A more functional difference is how a Green Filter’s rubber "seals" (the pliable structure around the edges of a panel filter or on the ends of a round filter) are designed. Most K&N have a simple, injection-molded seal. Hot rubber is injected into a mold holding the filter media. It hardens, then the mold is opened and the part removed. This basic injection molding process is easy and cheap, but some rubber flows onto the filter surface, decreasing available filter area. While you can easily see this difference between the K&N and the Green for a late C4, it’s not a big issue because of the huge size of this filter. With smaller filters, such as the units for ’85-’89 C4 or C5, or filters even smaller than that, a 1/4 inch or so of rubber "spill-over" can make a difference. With a filter that is, say 4x5-inches, filter area decreases by 25%. Green Filter’s more costly process prevents rubber leakage onto the filter media. No practical surface area is wasted and air flow capability is higher, compared to a K&N for the same application.

Another advantage Green Filter has over K&N is that the edges of most Green Filters have "trimmable nubs" molded into the rubber seal to better fit the filter to a wider variety of filter housings. Some air boxes are made of thin plastic that may change shape slightly due to underhood heat. The nubs help Green Filters fit "warped" air boxes. If you have a tight filter mounting, you can trim some of the nubs. If you have an air box that’s loose-fitting, leave the nubs as-is. I think trimmable nubs are a darn smart idea.

When comparing other cotton filters to Green, in some cases, you’ll note a difference in filter media pleats. Green Filters are pleated parallel to the filter’s width. Compared to a filter pleated perpendicular to its length, a Green Filter is more rigid. In some cases this additional rigidity prevents air leaks around the seal caused by the filter flexing due to air flow through it. Another parallel-pleat benefit, compared to a filter with perpendicular pleats, is more pleats results in more filter area.

Probably the most important benefit of a Green Filter over a K&N is not obvious unless you examine the filter media closely. Depending on the application, a K&N has between four and six layers of cotton gauze. Green Filter uses two layers of woven cotton. The difference is significant. Gauze is a good material for a filter, but is somewhat fragile. Areas of reduced thickness or, in extreme cases, even holes can wear in the gauze.  The structure of woven cotton is like that of the material of which golf or polo shirts are made. The advantages to woven cotton rather than gauze are: 1) it’s thinner but still maintains good filtration.  2) It holds oil more uniformly. 3) It is a lot stronger than a gauze. You can wear a hole in gauze bandage just by rubbing it. You can’t do that with a shirt.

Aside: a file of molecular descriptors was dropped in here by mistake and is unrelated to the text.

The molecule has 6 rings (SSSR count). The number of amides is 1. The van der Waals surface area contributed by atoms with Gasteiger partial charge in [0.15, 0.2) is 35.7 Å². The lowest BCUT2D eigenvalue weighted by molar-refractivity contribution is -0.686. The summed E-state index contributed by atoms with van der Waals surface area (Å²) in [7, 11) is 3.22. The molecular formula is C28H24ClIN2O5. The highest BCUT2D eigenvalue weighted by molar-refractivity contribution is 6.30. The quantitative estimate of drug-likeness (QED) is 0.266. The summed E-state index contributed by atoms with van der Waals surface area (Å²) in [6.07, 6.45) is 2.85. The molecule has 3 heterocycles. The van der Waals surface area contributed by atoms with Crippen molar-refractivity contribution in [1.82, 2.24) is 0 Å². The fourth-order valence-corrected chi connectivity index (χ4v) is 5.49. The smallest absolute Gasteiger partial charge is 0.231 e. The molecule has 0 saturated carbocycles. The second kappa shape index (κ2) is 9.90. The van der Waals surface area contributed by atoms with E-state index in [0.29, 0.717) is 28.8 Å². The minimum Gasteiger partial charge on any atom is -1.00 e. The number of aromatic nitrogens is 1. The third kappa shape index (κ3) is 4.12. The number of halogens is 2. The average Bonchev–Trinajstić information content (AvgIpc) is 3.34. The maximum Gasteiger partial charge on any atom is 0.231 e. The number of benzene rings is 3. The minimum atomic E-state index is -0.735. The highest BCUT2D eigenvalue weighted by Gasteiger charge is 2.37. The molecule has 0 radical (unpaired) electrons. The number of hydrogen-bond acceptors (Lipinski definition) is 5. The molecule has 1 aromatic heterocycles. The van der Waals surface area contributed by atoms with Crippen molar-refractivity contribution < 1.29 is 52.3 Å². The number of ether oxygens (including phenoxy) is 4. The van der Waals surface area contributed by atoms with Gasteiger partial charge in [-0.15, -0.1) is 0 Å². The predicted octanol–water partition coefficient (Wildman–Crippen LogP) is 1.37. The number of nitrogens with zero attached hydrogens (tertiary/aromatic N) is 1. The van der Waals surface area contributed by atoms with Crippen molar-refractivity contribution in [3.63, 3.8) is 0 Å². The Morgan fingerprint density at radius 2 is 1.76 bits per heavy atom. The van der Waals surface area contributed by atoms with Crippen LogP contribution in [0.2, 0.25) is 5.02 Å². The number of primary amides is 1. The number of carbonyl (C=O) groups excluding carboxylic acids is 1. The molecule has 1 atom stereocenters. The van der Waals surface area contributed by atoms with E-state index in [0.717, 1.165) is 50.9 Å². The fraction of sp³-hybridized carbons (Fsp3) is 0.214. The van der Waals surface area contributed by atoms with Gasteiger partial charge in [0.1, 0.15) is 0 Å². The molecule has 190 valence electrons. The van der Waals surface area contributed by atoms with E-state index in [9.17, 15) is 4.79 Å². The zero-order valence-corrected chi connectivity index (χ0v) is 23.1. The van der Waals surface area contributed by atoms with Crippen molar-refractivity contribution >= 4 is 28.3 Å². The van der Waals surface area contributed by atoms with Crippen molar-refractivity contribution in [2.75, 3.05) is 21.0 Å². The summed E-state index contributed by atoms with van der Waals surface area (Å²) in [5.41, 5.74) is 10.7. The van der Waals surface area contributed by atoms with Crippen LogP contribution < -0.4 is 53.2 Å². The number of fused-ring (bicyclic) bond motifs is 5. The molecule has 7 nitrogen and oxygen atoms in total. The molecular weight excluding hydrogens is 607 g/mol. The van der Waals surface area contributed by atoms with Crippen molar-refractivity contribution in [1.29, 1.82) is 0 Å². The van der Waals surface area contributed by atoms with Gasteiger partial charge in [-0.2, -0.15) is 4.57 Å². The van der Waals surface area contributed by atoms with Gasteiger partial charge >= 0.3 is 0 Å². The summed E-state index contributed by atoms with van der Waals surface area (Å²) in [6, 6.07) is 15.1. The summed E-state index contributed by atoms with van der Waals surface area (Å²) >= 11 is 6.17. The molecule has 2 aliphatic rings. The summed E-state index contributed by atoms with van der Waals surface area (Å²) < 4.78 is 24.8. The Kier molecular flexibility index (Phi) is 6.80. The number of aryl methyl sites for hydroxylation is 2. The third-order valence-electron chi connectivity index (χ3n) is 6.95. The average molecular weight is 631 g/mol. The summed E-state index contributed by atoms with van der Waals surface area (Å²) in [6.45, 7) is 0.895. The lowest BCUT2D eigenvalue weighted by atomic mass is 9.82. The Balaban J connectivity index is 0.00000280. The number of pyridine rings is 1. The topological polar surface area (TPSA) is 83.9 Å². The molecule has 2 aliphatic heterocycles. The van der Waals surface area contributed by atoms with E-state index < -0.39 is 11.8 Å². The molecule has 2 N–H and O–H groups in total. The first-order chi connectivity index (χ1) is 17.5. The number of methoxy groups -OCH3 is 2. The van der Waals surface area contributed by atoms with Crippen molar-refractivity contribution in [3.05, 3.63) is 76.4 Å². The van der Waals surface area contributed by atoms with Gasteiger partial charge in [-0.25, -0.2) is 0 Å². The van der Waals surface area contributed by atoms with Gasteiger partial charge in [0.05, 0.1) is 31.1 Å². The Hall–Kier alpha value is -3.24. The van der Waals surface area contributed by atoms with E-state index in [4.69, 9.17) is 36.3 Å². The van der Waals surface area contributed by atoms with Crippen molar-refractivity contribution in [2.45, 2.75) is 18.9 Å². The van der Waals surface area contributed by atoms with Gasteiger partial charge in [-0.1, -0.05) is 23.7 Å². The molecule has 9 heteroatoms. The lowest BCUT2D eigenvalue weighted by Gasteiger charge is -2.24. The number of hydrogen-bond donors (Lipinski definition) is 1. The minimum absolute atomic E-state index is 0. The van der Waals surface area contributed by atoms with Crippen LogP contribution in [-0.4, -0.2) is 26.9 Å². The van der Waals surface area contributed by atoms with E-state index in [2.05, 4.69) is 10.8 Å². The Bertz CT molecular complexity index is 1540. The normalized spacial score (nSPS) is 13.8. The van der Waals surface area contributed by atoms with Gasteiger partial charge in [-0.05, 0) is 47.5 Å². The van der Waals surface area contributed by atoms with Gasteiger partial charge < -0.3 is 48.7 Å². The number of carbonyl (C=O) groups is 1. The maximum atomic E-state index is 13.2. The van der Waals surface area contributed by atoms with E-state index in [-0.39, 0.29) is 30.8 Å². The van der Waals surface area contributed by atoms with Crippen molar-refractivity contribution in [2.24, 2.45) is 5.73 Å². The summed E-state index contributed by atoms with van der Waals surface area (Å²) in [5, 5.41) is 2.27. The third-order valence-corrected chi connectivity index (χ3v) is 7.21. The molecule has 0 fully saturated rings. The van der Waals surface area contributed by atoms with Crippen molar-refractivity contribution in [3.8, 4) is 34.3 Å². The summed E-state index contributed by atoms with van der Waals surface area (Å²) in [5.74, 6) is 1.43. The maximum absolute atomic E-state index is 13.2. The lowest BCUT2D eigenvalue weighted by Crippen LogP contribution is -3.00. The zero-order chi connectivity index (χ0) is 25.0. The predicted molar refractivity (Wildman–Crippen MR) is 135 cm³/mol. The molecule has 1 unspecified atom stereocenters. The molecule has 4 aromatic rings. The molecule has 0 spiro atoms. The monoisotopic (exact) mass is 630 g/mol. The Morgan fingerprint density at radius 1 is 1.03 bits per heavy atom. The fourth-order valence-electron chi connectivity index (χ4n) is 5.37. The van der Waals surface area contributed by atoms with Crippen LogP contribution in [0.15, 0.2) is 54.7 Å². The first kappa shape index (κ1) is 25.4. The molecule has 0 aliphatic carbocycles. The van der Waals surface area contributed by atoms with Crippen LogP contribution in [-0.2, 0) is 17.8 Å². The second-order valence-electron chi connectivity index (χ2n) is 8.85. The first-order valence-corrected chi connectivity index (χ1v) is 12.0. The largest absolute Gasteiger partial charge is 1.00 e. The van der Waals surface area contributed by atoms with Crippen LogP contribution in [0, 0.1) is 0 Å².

My LT5 engine at the time of filter change. It was a straight-across swap. The new Green Filter fit my stock air filter housing perfectly.
Image:  Author.

It’s not easy to find information about automotive air filter efficiency or standards. Few air filter manufacturers publicly discuss how well their products work. I wonder about that, especially considering how much stuff you find on the Internet about oil filters.  What data is available seems to indicate that particles between 10 and 20 microns in size are responsible for most engine wear resulting from abrasive contaminants in the intake charge air. Where the Green Filter--and the K&N for that matter--excel is filtering particles in the 10-20 micron range. In fact, Green folks claim their product can filter particles as small as 5 microns. As far as efficiency, oiled-cotton filters commonly demonstrate filtering efficiencies in the 10-20 micron range of 96-98% and sometimes it can be as high as 99%. Those kinds of filtration efficiency numbers along with the high airflow a Green Filter can sustain is proof that the oil-impregnated cotton filtering idea works pretty well.

There is a big difference in how paper and oiled-cotton filters work. Paper filters pass particles smaller than the "holes" in the filter material and trap the particles too large to go through the holes. When you think about this a little more, you see why paper filters tend to be restrictive. The holes in the paper have to be really tiny to filter tiny particles. When the holes are really tiny, they pose a restriction to air flow.